If you have a new pet, this might be the best news you’ve heard all week: more and more companies are implementing options for new pet-owners to work from home in order to bond, train, and comfort their new pets.
Nina Hale, a marketing company in Minnesota, has recently implemented this fur-ternity leave, as some people call it. It allows the owner of a new pet to work from home for one week following the adoption of a new pet.
This is a huge benefit to new pet-owners, as the first week is crucial to establishing a relationship with a new pet. It also ensures the new pet is able to adapt to the new environment with less stress and better training.
It also allows you to establish a healthy environment for your pet, especially in the summer or winter when temperatures are at their most extreme. HVAC inspections are required twice a year but many new pet-owners don’t realize their pets need to stay in a temperate environment, just like humans.
The vice president of Nina Hale, Allison McMenimen, helped create the new policy.
“For a lot of people, their pets are their children. Our employees are at all different stages of their lives,” she claims.
McMenimen realizes that working with employees to develop programs like these will help to create a more beneficial working environment. This is just one way a business can help retain current employees and create an incentive for new ones.
“The idea of offering benefits that just help keep employees at the office, that’s over,” McMenimen notes.
This is good news for people searching for new jobs. According to a poll by Gallup in 2017, around 35% of employees have changed their job over the course of the last three years. Opting for options like paw-ternity leave may help a business thrive.
This marketing company isn’t the first business to adopt such a program, however. mParticle, a New York data company, was one of the first companies to make the news regarding allocated time off to bond with a new pet. The company offers up to two weeks paid time off for the adoption of a rescue pet or with the adoption of an exotic pet.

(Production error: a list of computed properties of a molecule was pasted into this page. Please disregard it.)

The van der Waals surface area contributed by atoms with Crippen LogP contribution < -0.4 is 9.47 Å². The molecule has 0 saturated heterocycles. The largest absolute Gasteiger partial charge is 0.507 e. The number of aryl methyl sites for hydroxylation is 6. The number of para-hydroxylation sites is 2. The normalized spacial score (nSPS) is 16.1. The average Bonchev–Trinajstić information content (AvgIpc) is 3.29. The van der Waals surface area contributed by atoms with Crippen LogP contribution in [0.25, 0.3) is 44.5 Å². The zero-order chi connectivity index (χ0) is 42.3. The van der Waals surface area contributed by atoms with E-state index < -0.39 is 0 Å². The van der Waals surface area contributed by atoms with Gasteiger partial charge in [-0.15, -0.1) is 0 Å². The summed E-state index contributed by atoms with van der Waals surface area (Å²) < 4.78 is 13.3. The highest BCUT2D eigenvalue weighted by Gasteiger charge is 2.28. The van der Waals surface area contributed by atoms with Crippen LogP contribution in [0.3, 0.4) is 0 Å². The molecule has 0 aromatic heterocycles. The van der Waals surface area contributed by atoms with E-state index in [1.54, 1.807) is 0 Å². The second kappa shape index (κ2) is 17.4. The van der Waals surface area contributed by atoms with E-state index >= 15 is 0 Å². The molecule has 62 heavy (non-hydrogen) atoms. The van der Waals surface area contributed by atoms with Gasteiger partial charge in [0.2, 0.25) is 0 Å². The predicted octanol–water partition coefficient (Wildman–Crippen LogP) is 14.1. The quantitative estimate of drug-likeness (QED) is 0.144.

This is crucially important for exotic pet owners. Nearly all exotic pets adopted by unsuspecting owners will be released into the wild, according to Phys.org of the Science X Network. This causes dangerous conditions for many environments; exotic species can quickly become invasive species, damaging ecosystems and spreading diseases.
But why do so many people release their pets into the wild?
Rutgers Doctoral student and leader of the study on exotic pets, Oliver Stringham, offers an answer.
“The owners may underestimate the space and costs needed to keep such animals as they grow into adults. Boa constrictors and reticulated pythons grow over [eight] feet long. African clawed frogs and Russian tortoises live 30 years or more,” Stringham explains.
Because these owners underestimate the lifespan or size of their animals, they release them into the wild rather than putting forth the time and effort to help them live long, happy lives as pets. Stringham encourages pet owners to look into shelters, buy-back programs, and rehoming services if they find themselves unable to take care of their pet.
Luckily, these new programs implemented by new jobs are working to change the game on pet-care. You might want to talk to your employer about implementing a similar policy!